A topographic map of the Moon based on data gathered by the LOLA instrument is the most accurate topographic map of the Moon to date. The final set of data from the exploration phase of the mission was released to the NASA Planetary Data System. LRO has already collected as much data as all other planetary missions combined. This volume of data is possible because the Moon is so close and because LRO has its own dedicated ground station and doesn't have to share time on the Deep Space Network. The science goals that had been set are being met, and questions are being answered.
- John Keller, LRO Project Scientist
A top priority of the NASA Lunar Reconnaissance Orbiter (LRO) mission is the characterization of the global lunar radiation environment and its biological impacts and potential mitigation, as well as investigation of shielding capabilities and validation of other deep-space radiation mitigation strategies involving materials.
The Cosmic Ray Telescope for the Effects of Radiation (CRaTER ) instrument characterizes the global lunar radiation environment and its biological impacts by measuring galactic and solar cosmic ray radiation behind a "human tissue-equivalent" plastic. CRaTER discovered a previously unmeasured source of hazardous radiation coming from the moon itself. The radiation reportedly comes from the partial reflection of galactic cosmic rays off the moon surface..
CRaTER is able to observe how radiation interacts with a tissue-equivalent plastic known as TEP. The TEP detector is able to mimic radiation doses within humans that would be delivered if a person was on the moon. These findings document, wall-to-wall, different effects and instrument responses with some of the best long-term measurements ever made of radiation in deep space.
UNH Scientists Document, Quantify Deep-Space Radiation Hazards
November 18, 2013 - Scientists from the University of New Hampshire and colleagues have published comprehensive findings on space-based radiation as measured by a UNH-led detector aboard NASA's Lunar Reconnaissance Orbiter (LRO). The data provide critical information on the radiation hazards that will be faced by astronauts on extended missions to deep space such as those to Mars
The CRaTER Special Issue of Space Weather
February 26, 2013 - Building the observational foundation to deduce biological effects of space radiation
LRO Finds Some Surprises on the Moon
December 15, 2009 - Cosmic rays with enough energy to punch through the whole telescope are seen once per second, nearly twice higher than anticipated. Crater radiation measurements taken during this unique, worst-case solar minimum will help us design safe shelters for astronauts...
LRO to Help Astronauts Survive in Infinity
April 16, 2009 - Space seems exotic, forbidding, and remote, but imagine trying to survive winter without a heated shelter or warm clothing. Our ancestors developed these technologies because they needed room to grow; without them, we would still be confined to narrow areas along the equator, but with them, we could live anywhere in the world. With the right technology, space is just another place for people to live.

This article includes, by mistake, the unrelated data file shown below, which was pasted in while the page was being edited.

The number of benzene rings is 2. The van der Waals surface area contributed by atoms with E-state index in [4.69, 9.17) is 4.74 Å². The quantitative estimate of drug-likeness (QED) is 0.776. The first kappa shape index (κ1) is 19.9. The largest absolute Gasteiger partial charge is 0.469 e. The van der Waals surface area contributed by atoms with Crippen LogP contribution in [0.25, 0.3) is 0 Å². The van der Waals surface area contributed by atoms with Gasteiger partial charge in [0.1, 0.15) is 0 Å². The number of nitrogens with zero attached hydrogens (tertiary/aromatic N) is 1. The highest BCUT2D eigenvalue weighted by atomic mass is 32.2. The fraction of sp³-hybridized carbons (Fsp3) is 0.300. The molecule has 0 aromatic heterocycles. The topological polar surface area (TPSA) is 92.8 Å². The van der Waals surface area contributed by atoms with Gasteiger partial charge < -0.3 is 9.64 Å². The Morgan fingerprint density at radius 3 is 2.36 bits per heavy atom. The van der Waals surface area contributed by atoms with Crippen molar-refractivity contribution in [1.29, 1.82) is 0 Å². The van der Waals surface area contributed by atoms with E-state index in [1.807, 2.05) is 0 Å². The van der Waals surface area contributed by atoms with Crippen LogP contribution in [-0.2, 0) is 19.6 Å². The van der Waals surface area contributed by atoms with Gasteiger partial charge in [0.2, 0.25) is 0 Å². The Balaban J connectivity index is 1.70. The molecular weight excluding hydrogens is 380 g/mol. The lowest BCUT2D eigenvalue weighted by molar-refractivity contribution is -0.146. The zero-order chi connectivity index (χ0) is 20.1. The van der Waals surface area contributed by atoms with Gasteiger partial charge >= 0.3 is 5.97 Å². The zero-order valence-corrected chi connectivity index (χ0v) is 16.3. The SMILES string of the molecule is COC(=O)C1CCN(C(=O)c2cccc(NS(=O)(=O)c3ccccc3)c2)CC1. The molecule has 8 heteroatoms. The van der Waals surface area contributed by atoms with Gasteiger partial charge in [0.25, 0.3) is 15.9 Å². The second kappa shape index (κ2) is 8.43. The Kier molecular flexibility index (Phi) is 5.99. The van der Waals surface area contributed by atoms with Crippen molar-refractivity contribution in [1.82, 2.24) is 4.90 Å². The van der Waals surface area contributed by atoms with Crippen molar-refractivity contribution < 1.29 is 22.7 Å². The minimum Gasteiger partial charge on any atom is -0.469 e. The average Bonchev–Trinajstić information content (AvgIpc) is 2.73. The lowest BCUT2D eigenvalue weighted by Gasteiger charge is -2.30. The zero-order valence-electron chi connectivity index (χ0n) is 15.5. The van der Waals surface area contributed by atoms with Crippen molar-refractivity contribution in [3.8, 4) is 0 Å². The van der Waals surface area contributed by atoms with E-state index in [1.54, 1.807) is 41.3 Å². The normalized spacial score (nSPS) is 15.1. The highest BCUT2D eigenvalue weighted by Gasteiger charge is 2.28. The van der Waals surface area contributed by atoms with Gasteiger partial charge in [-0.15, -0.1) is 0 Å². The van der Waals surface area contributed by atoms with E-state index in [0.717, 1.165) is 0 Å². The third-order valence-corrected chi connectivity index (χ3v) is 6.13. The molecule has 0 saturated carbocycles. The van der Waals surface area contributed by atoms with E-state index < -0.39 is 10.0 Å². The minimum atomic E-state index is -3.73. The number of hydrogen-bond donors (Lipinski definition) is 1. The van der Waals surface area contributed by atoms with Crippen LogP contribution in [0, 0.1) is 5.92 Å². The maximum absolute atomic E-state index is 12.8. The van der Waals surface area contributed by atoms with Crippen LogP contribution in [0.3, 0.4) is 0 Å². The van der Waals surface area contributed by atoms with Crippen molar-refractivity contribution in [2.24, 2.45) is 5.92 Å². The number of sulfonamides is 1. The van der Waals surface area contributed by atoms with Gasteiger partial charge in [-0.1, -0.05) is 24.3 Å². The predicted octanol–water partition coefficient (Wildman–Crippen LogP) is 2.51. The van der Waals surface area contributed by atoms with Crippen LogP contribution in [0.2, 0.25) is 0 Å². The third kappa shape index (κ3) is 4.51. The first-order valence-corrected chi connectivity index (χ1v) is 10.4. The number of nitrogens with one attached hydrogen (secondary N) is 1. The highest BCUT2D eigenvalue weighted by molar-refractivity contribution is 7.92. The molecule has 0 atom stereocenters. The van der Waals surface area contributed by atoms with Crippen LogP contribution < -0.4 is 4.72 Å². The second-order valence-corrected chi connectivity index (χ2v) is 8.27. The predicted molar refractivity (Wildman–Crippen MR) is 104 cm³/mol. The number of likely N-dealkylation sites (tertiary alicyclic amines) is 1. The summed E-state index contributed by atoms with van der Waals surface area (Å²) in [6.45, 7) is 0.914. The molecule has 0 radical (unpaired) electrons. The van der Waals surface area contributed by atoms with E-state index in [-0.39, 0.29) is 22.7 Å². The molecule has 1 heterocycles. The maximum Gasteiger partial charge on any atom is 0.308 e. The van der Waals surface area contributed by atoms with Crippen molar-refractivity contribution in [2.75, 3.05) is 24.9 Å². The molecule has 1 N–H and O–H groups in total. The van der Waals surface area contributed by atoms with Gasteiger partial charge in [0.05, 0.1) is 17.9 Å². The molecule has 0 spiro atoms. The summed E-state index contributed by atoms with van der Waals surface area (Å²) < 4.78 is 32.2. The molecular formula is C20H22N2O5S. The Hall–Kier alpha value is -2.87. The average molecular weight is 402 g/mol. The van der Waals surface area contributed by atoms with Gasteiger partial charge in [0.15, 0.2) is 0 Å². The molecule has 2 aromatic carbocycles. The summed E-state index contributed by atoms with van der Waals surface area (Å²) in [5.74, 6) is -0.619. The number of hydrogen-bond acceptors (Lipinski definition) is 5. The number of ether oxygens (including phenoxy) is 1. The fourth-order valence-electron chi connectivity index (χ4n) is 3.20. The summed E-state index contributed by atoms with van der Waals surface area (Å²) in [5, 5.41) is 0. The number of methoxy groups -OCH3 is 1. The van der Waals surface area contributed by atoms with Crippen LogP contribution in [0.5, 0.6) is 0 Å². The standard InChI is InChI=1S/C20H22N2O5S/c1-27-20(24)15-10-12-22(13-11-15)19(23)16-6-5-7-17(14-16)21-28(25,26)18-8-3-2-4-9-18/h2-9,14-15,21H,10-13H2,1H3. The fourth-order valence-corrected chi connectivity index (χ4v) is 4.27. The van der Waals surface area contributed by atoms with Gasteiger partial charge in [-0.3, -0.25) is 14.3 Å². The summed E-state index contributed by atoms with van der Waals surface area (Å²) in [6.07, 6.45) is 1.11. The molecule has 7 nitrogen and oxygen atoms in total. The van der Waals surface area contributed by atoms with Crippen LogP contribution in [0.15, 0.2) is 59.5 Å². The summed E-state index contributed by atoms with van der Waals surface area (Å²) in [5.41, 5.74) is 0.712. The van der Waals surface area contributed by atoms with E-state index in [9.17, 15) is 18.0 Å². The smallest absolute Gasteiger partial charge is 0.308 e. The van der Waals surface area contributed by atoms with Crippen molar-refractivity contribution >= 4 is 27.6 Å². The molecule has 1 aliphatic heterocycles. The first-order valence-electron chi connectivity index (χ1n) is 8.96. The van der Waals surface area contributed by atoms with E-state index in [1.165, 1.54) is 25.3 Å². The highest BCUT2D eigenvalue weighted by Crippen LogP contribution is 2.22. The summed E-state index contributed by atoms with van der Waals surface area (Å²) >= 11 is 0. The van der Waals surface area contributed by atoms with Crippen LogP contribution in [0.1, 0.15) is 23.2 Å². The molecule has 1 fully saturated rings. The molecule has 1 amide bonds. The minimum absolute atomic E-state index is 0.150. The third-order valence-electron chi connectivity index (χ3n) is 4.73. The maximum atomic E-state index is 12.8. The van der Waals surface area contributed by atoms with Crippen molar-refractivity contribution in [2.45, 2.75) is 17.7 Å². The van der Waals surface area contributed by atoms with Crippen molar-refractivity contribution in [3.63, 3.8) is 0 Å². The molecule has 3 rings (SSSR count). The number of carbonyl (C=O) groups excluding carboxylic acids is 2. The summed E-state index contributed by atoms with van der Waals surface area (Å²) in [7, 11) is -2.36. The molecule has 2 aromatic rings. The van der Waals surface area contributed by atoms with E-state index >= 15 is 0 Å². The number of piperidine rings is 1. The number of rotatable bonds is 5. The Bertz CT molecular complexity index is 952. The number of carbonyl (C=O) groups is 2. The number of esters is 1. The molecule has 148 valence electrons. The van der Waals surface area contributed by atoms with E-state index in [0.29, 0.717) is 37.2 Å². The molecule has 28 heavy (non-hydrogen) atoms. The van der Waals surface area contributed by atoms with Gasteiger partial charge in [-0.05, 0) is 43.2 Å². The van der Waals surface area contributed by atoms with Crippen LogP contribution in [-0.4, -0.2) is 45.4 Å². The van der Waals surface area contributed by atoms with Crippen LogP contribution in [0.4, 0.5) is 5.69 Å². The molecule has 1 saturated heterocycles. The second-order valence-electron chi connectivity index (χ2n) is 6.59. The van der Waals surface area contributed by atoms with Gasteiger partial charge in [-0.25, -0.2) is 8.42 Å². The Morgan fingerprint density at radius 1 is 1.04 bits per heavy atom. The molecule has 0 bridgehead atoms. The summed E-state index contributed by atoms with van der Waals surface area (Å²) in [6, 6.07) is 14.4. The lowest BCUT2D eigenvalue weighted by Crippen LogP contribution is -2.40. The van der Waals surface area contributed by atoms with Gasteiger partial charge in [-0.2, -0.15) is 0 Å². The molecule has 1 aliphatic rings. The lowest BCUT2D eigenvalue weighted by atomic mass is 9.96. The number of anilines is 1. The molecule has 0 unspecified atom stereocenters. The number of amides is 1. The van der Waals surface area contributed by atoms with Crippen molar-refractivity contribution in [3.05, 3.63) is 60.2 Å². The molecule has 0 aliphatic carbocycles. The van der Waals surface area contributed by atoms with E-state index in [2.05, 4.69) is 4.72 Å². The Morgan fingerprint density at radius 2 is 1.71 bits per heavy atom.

Anaglyphs are now being used to better understand the 3-D structure of the lunar surface. An "anaglyph" is the stereoscopic 3D effect achieved by means of encoding each eye's image using filters of different (usually chromatically opposite) colors.. These images can be viewed in three-dimensions using red-blue/green glasses.
Scientists using the camera aboard NASA's Lunar Reconnaissance Orbiter are acquiring stereo images of the moon in high resolution (0.5 to 2 meters/pixel) that provide 3-D views of the surface from which high resolution topographic maps are made. The Lunar Reconnaissance Orbiter Camera Narrow Angle Camera (LROC NAC) team from the University of Arizona and Arizona State University are currently developing a processing system to automatically generate anaglyphs from most of these stereo pairs.
LROC acquires stereo images by targeting a location on the ground and taking an image from one angle on one orbit, and from a different angle on a subsequent orbit.
The LROC NAC anaglyphs make lunar features such as craters, volcanic flows, lava tubes and tectonic features jump out in 3-D.
LRO Camera (LROC) : 3D Moon!
October 18. 2013 - These featured images are an anaglyph 3D of an LROC Wide Angle Camera (WAC) mosaic of the lunar nearside taken at low-Sun conditions. You will need 3D stereo glasses to see it pop off your screen!
Lunar Reconnaissance Orbiter Explores the Moon in 3-D
September 25, 2012 - Scientists using the camera aboard NASA's Lunar Reconnaissance Orbiter are acquiring stereo images of the moon in high resolution (0.5 to 2 meters/pixel) that provide 3-D views of the surface from which high resolution topographic maps are made.
LESSON : Making a 3D Model of the Moon's Surface [PDF]